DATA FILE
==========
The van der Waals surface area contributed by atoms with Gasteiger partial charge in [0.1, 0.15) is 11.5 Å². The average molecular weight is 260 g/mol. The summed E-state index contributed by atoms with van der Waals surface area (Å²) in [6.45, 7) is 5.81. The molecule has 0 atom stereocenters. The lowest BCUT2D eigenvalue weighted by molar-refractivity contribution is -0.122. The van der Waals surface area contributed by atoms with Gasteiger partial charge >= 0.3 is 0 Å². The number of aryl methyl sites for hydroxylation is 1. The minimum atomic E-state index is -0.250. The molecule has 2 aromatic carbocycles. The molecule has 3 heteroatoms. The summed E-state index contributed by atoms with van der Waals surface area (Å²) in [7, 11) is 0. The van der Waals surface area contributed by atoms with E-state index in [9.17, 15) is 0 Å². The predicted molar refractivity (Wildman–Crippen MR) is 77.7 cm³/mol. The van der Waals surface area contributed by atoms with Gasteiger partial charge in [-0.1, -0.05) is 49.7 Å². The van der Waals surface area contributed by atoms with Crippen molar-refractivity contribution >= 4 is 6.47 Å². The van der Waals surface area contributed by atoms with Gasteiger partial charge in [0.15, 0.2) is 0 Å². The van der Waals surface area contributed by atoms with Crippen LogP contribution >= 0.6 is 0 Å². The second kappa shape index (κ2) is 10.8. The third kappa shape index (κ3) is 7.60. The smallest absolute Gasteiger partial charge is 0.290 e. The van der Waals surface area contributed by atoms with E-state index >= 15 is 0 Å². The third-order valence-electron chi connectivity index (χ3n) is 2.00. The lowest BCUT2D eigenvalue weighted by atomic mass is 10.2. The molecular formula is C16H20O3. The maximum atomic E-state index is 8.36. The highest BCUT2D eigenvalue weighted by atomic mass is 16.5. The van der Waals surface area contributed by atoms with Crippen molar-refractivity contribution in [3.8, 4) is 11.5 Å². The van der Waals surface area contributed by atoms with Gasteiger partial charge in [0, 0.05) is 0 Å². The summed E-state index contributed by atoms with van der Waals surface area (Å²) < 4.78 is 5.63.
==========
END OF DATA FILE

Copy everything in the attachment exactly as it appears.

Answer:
The van der Waals surface area contributed by atoms with Gasteiger partial charge in [0.1, 0.15) is 11.5 Å². The average molecular weight is 260 g/mol. The summed E-state index contributed by atoms with van der Waals surface area (Å²) in [6.45, 7) is 5.81. The molecule has 0 atom stereocenters. The lowest BCUT2D eigenvalue weighted by molar-refractivity contribution is -0.122. The van der Waals surface area contributed by atoms with Gasteiger partial charge >= 0.3 is 0 Å². The number of aryl methyl sites for hydroxylation is 1. The minimum atomic E-state index is -0.250. The molecule has 2 aromatic carbocycles. The molecule has 3 heteroatoms. The summed E-state index contributed by atoms with van der Waals surface area (Å²) in [7, 11) is 0. The van der Waals surface area contributed by atoms with E-state index in [9.17, 15) is 0 Å². The predicted molar refractivity (Wildman–Crippen MR) is 77.7 cm³/mol. The van der Waals surface area contributed by atoms with Gasteiger partial charge in [-0.1, -0.05) is 49.7 Å². The van der Waals surface area contributed by atoms with Crippen molar-refractivity contribution >= 4 is 6.47 Å². The van der Waals surface area contributed by atoms with Gasteiger partial charge in [0.15, 0.2) is 0 Å². The van der Waals surface area contributed by atoms with Crippen LogP contribution >= 0.6 is 0 Å². The second kappa shape index (κ2) is 10.8. The third kappa shape index (κ3) is 7.60. The smallest absolute Gasteiger partial charge is 0.290 e. The van der Waals surface area contributed by atoms with E-state index >= 15 is 0 Å². The third-order valence-electron chi connectivity index (χ3n) is 2.00. The lowest BCUT2D eigenvalue weighted by atomic mass is 10.2. The molecular formula is C16H20O3. The maximum atomic E-state index is 8.36. The highest BCUT2D eigenvalue weighted by atomic mass is 16.5. The van der Waals surface area contributed by atoms with Crippen molar-refractivity contribution in [3.8, 4) is 11.5 Å². The van der Waals surface area contributed by atoms with Gasteiger partial charge in [0, 0.05) is 0 Å². The summed E-state index contributed by atoms with van der Waals surface area (Å²) < 4.78 is 5.63.